Wintry weather creates busy week for some businesses

By: Gloria Young Journal Staff Writer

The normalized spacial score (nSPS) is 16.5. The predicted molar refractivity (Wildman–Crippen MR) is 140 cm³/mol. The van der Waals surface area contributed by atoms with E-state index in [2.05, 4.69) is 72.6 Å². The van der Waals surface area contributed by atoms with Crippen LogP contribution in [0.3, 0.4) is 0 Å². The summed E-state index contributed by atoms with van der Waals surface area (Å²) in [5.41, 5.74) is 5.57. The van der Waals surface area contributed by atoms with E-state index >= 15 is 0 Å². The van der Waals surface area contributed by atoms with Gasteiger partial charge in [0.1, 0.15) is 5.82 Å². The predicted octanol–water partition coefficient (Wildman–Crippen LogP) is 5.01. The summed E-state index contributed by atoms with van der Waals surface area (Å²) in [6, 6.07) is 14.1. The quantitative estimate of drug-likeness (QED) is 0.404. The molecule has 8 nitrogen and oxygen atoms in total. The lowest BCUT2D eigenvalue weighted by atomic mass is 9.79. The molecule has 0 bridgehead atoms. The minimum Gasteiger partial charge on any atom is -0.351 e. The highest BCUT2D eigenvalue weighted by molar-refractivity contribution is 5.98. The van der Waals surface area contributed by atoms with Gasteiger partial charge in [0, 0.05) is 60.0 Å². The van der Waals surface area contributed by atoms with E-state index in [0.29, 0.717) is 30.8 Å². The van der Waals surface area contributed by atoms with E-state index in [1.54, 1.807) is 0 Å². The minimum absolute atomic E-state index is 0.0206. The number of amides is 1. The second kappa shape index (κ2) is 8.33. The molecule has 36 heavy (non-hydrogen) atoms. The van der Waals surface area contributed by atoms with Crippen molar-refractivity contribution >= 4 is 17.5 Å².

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This week’s storms may have many residents hunkering down instead of heading out to shops and restaurants. But blustery weather is a boon for some businesses. Gutters When the rains pour, the phone starts ringing for Tom Granieri of Thomas Granieri Construction in Meadow Vista, who repairs roofs and gutters. “We get hammered pretty hard,” he said Monday. “People get overflowing gutters and other rain issues. If they have an emergency, we’ll get out and get a look at it right away.” Even without storms, this is traditionally a busy time of year for gutter cleaning. “I get more calls earlier in the year than later in the year,” he said. “People haven’t thought about it all summer and into the fall. A lot of people don’t want to get (gutters cleaned) until all the leaves have fallen.” Keeping roofs cleared and gutters clean when the weather is good can go a long way toward avoiding misery when it turns nasty. Sometimes customers wait to call until gutters overflow and gushing water pools around the house — a problem that clearing the gutters will remedy. Roofs A leaky roof can be another story. “It can be design flaws. It can be a roof that needs to be replaced,” Granieri said. If a leak develops, it’s important to get someone out who knows how to assess the problem, he advised. In the meantime, there’s something homeowners can do to keep the problem from getting worse. “If you have a roof leak and you can see stains in the sheetrock, poke a hole in it to drain the water,” he said. “If water drains, it will keep the sheetrock from coming down in giant pieces. A lot of times you can save the ceiling. But if it puddles, it will take down the ceiling in big pieces.” At All About Gutters, Bob Neeb says his really busy time for gutter cleaning is September and October. But he also gets calls about overflowing gutters when storms hit. He advises getting gutter guards as one way to ease the problem. “They’re fairly affordable and will retrofit over existing gutters,” he said. Trees Downed trees are another casualty of high winds and soaked soil. For Anthony Dinatale, owner of Anthony’s Tree Service in Auburn, the arrival of winter storms means busy days ahead. “I’ve seen (business) grow exponentially — 20 to 30 times normal — in storm times,” he said. But as a small business, there’s a limit to how many calls he can handle. “It doesn’t take a lot of extra work to all of a sudden be swamped,” he said. “You just have to prioritize.” Where Dinatale doesn’t get involved is when electricity is an issue. If a tree falls on power lines, that’s up to PG&E to handle, he said. Supplies The strengthening El Niño phenomenon likely will mean lots of trips to the hardware store throughout the winter. “Right now I would say customers are buying tarps and getting ready for the lights to go out,” said Mike Perry, manager of Ace Hardware in Auburn. “They’re buying everything from lanterns and lantern fuel to batteries and anything that produces light, like camping lights,” Fire starters for stoves and fireplaces are another big item. Ace prepares for the storm rush by bringing in extra stock of storm-related products each winter. Some years, it generates a lot of sales. Other years, less. “You can’t count on the weather, you do the best you can,” Perry said. Sandbags One thing Ace doesn’t carry is sandbags. Perry said he’s had quite a few requests for those during the past few days. For that, he directs customers to the Atwood Road fire station. According to the Placer County Web site, sand and bags are available for the unincorporated areas of the county at Placer County Fire Station 180, 11645 Atwood Road in North Auburn and at the Higgins Fire Station, 10106 Combie Road in Lake of the Pines.